Category: geology

Geologic History of the California Alps – A Primer

BACK in October, as I made my way home from a So. Ca. business trip, I stopped in Lone Pine for a nature break. It was there, at the Eastern Sierra Visitor Center, that I came across the “Geology of the Sierra Nevada,” a Caifornia Natural History Guide, by Mary Hill.

BEING a knowledge junkie, especially about my favorite mountains, I had to pick up the book. Unlike some other guides in my library this one is a good read, made all the more so by some of the nuggets I’ve picked up about the area in and around Markleeville.

BY no means is this an authoritative list, and I’ve just now gotten to chapter 4, yet I thought I’d share what I’ve learned so far about my adopted home. By the way, the image at the top of this post (taken just before last weekend’s tree lighting ceremony) has some geologic significance itself, or better writ, the buidling upon which everyone is standing does.

IT’S made from volcanic ash and tuff (remants of a nuée ardente) and as it turns out, so is the Markleeville library.

Ebbetts Pass

EBBETTS Pass, the north/eastern side of which is my favorite climb in the area, has some interesting history too.

JEDEDIAH Strong Smith, a mountain man and trapper, who was 27 at the time (1826) was the first non-Native American to cross the Sierra, and interestingly, he and his party did it from west to east, contrary to what I had always believed, that the Sierra was first crossed by white folks from east to west.

“ON May 20th,” Ms. Hill writes, “Smith tried to cross the mountains again, this time taking two men, seven horses and two mules. It took them eight days, but they made it, probably at Ebbetts Pass, losing only two horses and one mule. It was the first crossing of the great Sierra Nevada by non-Indians, and it was done from west to east.”

SILVER Mountain City on Hwy. 4 between Ebbetts Pass and Monitor Junction (remnants of the old jail can be seen behind Chris) wasn’t even there yet! It too was made of the same material as the courthouse and the library.

A few other data points, if you will:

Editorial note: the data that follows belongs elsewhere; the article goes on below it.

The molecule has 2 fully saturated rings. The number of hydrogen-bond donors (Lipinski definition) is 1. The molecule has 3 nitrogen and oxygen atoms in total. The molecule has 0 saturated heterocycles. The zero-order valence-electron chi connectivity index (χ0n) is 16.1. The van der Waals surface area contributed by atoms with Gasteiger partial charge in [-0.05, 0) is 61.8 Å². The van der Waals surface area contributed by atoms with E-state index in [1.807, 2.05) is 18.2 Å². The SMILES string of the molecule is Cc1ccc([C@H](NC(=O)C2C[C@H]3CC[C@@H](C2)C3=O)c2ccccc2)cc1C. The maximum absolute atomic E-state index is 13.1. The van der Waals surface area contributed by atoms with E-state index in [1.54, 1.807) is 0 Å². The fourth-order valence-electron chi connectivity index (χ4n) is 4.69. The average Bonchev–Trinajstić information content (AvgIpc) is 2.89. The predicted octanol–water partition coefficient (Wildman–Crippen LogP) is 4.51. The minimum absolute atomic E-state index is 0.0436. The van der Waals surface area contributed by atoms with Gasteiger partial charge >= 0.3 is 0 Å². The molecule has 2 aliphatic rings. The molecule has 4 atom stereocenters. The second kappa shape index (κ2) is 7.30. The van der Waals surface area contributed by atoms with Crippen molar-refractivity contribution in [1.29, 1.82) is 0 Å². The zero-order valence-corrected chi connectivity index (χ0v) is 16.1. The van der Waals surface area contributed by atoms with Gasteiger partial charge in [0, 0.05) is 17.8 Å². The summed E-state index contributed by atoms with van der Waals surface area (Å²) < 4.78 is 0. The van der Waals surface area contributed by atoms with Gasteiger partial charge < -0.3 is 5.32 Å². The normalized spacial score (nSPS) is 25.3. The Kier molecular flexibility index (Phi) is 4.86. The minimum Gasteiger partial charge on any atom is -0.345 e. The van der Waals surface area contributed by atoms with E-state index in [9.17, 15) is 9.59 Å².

• Markleeville Peak, Alpine County (an andesite dome)
  • Silver Peak, Ebbetts Pass (carved from rhyolite dome)
  • Highland Peak, Ebbetts Pass (rhyolite dome; cinder cone on one side)

Carson Pass

IN 1844 it was John Charles Fremont’s (per Ms. Hill called by his admirers “The Pathfinder”) turn to be lucky. Ignoring the map given to him by the local Native Americans (yup, even then – probably since the beginning of time – men ignored directions) he became lost “but did not admit it, and to keep his company’s spirits up, he attempted to cross the range at what today is called Carson Pass. It was February 1844 and the crossing was a very foolhardy thing to do. The party made it by eating half of their horses and mules and on March 6th arrived at Sutter’s Fort.”

THANK goodness for good BBQ, eh? Okay, likely not the best smoked meats (certainly not as good as ‘Toph’s deep pit meat) but I couldn’t resist. 😉

That’s me on Carson Pass, headed towards Markleeville, on my first visit (July of 2016).

SOME other data that matta:

  • Carson Spur, State Hwy. 88 (Lahar – Volcanic Mud Flow)
  • Thimble Peak, State Hwy. 88 (Lahar)
  • Coincidentally there is a nice lahar just north of Markleeville too. Hwy. 89 cut rights through it.

Snowshoe Thompson

JOHN A. “Snowshoe” Thompson was an immigrant, “pioneer Sierran skier. For 20 years, beginning in 1856, Thompson carried the mail across the Sierra Nevada from Placerville, CA to Genoa, NV (then called Morman Station) using long skis (then called snowshoes) of his own making.”

THIS guy was a stud to say the least. Ms. Hill writes that “he carried no blankets and ate lightly. No blizzard ever lost him. He never had an accident and was rarely paid.”

HE did that for twenty years? Holy snow, Batman!

Looking northwest over Diamond Valley, from the Snowshoe Thompson markers.

LUCKY me, I get to say hi to “‘Shoe” as I call him, often, when riding one of my favorite loops out to Diamond Valley from Markleeville. He lived and died at this site.

That’s a wrap!

LIKE I wrote…a primer this post is.

STILL, I hope it gets your lava flowing a bit. What I’ve learned from this book, as well as other sources, since I’ve lived here makes me appreciate the region even more. And to be able to see a lot of these features, and travel some of the same roads and trails as these early explorers and indigenous peoples, is such a privilege.

COME on up, down, or over and experience some of it yourself. It’s an awesome place geologically and hey, there’s some good beer and grub, and soon, SOME SNOW here too.

YOU coming 🙂 ?